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Aside from a few new bike lanes here or there as part of Operation Orange Cone, there hasn’t been anything new to bike on in Baltimore for quite some time. Even the new shared bike and bus lanes downtown need some refreshing. One small victory was gained in the deep mid-winter on the central bikeway of Baltimore. Baltimore City Public School System had closed the parking lot of the Guilford Ave cut-through due to conflict between cyclists and pedestrians with extended gate arms and chains.
A compromise was reached by the Department of Transportation adding signage to direct cyclists to the parking lot and yiedling right-of-way to pedestrians; nothing more than is asked in the regular course of travel by cyclists in all parts of the city…and world. By adding 3 simple signs, the dream of the Guilford Avenue Bicycle Boulevard lives on.
Quite a few more signs for bicycles will spring up over the course of the spring, summer & fall taking B’more to the next level of bicycle existence. No, it’s not Portland, Amsterdam, Copenhagen or even New York City. It’s Baltimore. Not only will the Park Heights and Southeast Bike Networks become reality, but construction on 3 trail sections will begin and an existing trail will be recognized.
Until the summer construction season, keep on riding, shake the remaining cold and yield to pedestrians. There are many events coming this summer that need assistance of experienced cyclists. Let’s get more of B’more outta cars and onto bikes!!!
As Bartles & James used to say, “Thank you for your support.”
As I recall, the bike lanes on University Parkway right below Roland Avenue, heading South, were the first ones in the City — or, at least, the first ones I ever saw. It was early fall 2007, and I was stoked. This was the sharrow right before the official bike lane, the first modern Baltimore sharrow I ever saw. I was sad to see it go today, so Dan and I got a little video of it.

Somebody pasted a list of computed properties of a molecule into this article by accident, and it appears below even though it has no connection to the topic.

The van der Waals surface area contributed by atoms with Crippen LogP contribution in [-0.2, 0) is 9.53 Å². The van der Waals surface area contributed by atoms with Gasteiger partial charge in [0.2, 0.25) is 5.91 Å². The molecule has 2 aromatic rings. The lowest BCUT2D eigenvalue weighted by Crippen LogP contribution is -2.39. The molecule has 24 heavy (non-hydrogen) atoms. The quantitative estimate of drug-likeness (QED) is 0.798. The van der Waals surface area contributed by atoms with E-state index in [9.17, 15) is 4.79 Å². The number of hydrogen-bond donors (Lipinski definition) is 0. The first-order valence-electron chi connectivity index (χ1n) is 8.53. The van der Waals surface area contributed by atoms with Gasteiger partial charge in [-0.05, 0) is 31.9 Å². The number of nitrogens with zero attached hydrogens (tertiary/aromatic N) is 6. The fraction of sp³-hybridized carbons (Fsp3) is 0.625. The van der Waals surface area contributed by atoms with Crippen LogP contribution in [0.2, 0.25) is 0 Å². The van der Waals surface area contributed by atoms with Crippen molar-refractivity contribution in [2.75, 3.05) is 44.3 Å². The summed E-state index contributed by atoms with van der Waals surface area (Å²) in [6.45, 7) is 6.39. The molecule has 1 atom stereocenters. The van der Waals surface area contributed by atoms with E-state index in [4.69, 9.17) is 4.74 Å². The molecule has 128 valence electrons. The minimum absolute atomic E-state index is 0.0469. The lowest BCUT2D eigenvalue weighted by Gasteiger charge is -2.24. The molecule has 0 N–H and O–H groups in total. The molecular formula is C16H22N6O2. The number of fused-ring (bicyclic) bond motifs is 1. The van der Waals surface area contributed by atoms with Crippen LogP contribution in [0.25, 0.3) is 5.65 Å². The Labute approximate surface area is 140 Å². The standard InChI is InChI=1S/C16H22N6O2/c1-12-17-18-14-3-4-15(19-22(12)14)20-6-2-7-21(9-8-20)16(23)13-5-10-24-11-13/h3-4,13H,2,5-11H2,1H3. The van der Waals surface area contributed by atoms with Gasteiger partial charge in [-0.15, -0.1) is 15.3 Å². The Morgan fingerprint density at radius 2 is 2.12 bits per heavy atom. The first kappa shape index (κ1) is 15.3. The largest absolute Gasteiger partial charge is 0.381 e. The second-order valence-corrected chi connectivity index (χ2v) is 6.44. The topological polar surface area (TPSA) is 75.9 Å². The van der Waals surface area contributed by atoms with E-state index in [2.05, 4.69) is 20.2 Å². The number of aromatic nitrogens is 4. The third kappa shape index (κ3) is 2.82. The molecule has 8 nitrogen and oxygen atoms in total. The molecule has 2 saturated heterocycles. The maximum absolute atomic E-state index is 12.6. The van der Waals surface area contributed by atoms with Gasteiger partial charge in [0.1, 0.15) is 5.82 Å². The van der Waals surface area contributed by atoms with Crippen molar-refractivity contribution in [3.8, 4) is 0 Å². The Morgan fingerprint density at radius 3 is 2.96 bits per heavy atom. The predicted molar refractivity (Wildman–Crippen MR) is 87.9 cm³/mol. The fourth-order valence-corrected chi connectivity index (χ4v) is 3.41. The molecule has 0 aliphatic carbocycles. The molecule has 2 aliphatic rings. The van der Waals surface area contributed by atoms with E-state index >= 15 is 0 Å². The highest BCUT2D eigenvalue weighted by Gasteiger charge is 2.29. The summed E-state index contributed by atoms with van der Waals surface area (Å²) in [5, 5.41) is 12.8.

I am extremely excited to see what replaces what’s gone, though. Parts of the bike lanes here have always been a little rough, and lately, they’ve been downright dangerous. Nate Evans told us there’d be smooth lanes soon, and he wasn’t fooling. I repeat that I am excited to see what’s next.
Roland Avenue is torn up between University and Coldspring Lane, too, so be careful. Those parts were always full of craters anyway. I’m glad that the City is maintaining the bike lanes a lot of folks use. I read an article somewhere wherein someone complained that the University Parkway and Roland Avenue lanes were for “Roland Parkers”. In my experience, not so. Lots of people pass through, from the county, and heading to the county. And, living in Roland Park, I see lots of $5,000 bikes ridden by folks wearing $200 outfits around here sometimes. But, brother, they ain’t goin to work. This route benefits more than Roland Parkers, that’s for sure. Hell, I know some people who don’t like the lanes being here.
I’m planning some new bike routes for the Bolton Hill, Reservoir Hill & Lake Avenue area. Essentially, these routes will be signed with distance and destination markers with limited pavement markings along (relatively) low volume, low speed roads connecting gaps in the Baltimore’s bike network.
Eutaw route will follow Eutaw Pl northbound from State Center/MLK to Druid Hill Park. The southbound route will be Madison/Swan from the Jones Falls Trail to Bloom where it dog-legs left back to Eutaw.
The Lake Avenue route will begin where the bike lanes end on Kelly Ave just west of Mt. Washington and direct bike traffic east to Falls, dog-leg left onto Bellemore to Roland, dog-leg left again onto Lake all the way to Chinquapin with a spur to Belvedere Square off Linton via the footbridge over Northern Pkwy.
The development of these routes is based on their identity in the bike master plan, current use by cyclists and areas where bikes and cars can conceivably “share the road”. While Eutaw may not be for the faint of heart, there’s Park which is quieter. Some prefer Lake Ave over Bellemore when climbing out of the valley, which is all good. Bellemore doesn’t necessarily have the road width, but it has far less traffic. Some avoid Lake altogether, but it does have a wider shoulder toward the west and traffic calming in the east.
If biking in Baltimore is to be normalized, we need to decrease “riding in the shadows” and OBEY TRAFFIC LAWS. Any feedback is encouraged and appreciated! And thanks to everyone who came to the Harford Rd meeting!!!!